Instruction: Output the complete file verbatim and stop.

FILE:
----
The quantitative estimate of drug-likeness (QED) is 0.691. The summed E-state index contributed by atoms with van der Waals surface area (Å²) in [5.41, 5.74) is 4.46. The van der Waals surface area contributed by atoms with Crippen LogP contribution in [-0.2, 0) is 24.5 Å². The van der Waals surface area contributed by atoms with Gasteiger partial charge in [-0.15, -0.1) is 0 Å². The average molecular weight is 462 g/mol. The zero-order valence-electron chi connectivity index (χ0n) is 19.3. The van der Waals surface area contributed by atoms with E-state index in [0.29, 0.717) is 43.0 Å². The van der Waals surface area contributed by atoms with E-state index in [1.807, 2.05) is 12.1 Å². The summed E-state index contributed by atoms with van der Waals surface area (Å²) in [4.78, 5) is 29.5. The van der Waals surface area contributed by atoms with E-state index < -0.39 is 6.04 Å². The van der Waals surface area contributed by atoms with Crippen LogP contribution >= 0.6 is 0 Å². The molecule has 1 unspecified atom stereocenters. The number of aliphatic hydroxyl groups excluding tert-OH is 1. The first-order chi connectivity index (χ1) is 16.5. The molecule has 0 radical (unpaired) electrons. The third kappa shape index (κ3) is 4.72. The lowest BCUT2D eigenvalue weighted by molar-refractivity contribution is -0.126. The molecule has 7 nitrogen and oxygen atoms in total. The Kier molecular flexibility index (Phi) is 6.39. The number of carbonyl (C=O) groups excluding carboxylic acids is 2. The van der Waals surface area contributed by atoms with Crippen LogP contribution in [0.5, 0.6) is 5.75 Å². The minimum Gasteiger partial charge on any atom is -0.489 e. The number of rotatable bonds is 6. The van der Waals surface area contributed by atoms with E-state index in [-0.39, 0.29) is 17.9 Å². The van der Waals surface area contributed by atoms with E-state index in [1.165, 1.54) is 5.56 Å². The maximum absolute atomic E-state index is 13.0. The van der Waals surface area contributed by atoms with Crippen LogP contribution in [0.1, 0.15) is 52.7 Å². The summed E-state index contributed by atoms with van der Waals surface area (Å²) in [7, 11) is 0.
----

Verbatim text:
The quantitative estimate of drug-likeness (QED) is 0.691. The summed E-state index contributed by atoms with van der Waals surface area (Å²) in [5.41, 5.74) is 4.46. The van der Waals surface area contributed by atoms with Crippen LogP contribution in [-0.2, 0) is 24.5 Å². The van der Waals surface area contributed by atoms with Gasteiger partial charge in [-0.15, -0.1) is 0 Å². The average molecular weight is 462 g/mol. The zero-order valence-electron chi connectivity index (χ0n) is 19.3. The van der Waals surface area contributed by atoms with E-state index in [0.29, 0.717) is 43.0 Å². The van der Waals surface area contributed by atoms with E-state index in [1.807, 2.05) is 12.1 Å². The summed E-state index contributed by atoms with van der Waals surface area (Å²) in [4.78, 5) is 29.5. The van der Waals surface area contributed by atoms with E-state index < -0.39 is 6.04 Å². The van der Waals surface area contributed by atoms with Crippen LogP contribution >= 0.6 is 0 Å². The molecule has 1 unspecified atom stereocenters. The number of aliphatic hydroxyl groups excluding tert-OH is 1. The first-order chi connectivity index (χ1) is 16.5. The molecule has 0 radical (unpaired) electrons. The third kappa shape index (κ3) is 4.72. The lowest BCUT2D eigenvalue weighted by molar-refractivity contribution is -0.126. The molecule has 7 nitrogen and oxygen atoms in total. The Kier molecular flexibility index (Phi) is 6.39. The number of carbonyl (C=O) groups excluding carboxylic acids is 2. The van der Waals surface area contributed by atoms with Crippen LogP contribution in [0.5, 0.6) is 5.75 Å². The minimum Gasteiger partial charge on any atom is -0.489 e. The number of rotatable bonds is 6. The van der Waals surface area contributed by atoms with E-state index in [-0.39, 0.29) is 17.9 Å². The van der Waals surface area contributed by atoms with E-state index in [1.165, 1.54) is 5.56 Å². The maximum absolute atomic E-state index is 13.0. The van der Waals surface area contributed by atoms with Crippen LogP contribution in [0.1, 0.15) is 52.7 Å². The summed E-state index contributed by atoms with van der Waals surface area (Å²) in [7, 11) is 0.